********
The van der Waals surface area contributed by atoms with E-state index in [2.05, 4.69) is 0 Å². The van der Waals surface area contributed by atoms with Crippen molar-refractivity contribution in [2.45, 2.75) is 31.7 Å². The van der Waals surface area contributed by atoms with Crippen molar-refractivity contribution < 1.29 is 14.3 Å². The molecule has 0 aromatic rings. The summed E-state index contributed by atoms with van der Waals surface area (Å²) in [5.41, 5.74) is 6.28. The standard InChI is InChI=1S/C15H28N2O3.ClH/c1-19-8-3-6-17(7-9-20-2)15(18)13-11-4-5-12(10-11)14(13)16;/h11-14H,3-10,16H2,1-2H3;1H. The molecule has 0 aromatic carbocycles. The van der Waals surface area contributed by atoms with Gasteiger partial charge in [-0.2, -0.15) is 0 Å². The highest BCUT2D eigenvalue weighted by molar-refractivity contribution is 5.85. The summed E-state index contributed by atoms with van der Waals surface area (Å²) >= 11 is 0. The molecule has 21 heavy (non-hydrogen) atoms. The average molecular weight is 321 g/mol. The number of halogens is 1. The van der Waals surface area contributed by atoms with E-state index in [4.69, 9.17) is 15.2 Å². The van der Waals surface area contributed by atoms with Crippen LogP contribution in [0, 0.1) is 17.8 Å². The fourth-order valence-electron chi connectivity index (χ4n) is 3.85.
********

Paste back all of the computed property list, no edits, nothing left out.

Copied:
The van der Waals surface area contributed by atoms with E-state index in [2.05, 4.69) is 0 Å². The van der Waals surface area contributed by atoms with Crippen molar-refractivity contribution in [2.45, 2.75) is 31.7 Å². The van der Waals surface area contributed by atoms with Crippen molar-refractivity contribution < 1.29 is 14.3 Å². The molecule has 0 aromatic rings. The summed E-state index contributed by atoms with van der Waals surface area (Å²) in [5.41, 5.74) is 6.28. The standard InChI is InChI=1S/C15H28N2O3.ClH/c1-19-8-3-6-17(7-9-20-2)15(18)13-11-4-5-12(10-11)14(13)16;/h11-14H,3-10,16H2,1-2H3;1H. The molecule has 0 aromatic carbocycles. The van der Waals surface area contributed by atoms with Gasteiger partial charge in [-0.2, -0.15) is 0 Å². The highest BCUT2D eigenvalue weighted by molar-refractivity contribution is 5.85. The summed E-state index contributed by atoms with van der Waals surface area (Å²) >= 11 is 0. The molecule has 21 heavy (non-hydrogen) atoms. The average molecular weight is 321 g/mol. The number of halogens is 1. The van der Waals surface area contributed by atoms with E-state index in [4.69, 9.17) is 15.2 Å². The van der Waals surface area contributed by atoms with Crippen LogP contribution in [0, 0.1) is 17.8 Å². The fourth-order valence-electron chi connectivity index (χ4n) is 3.85.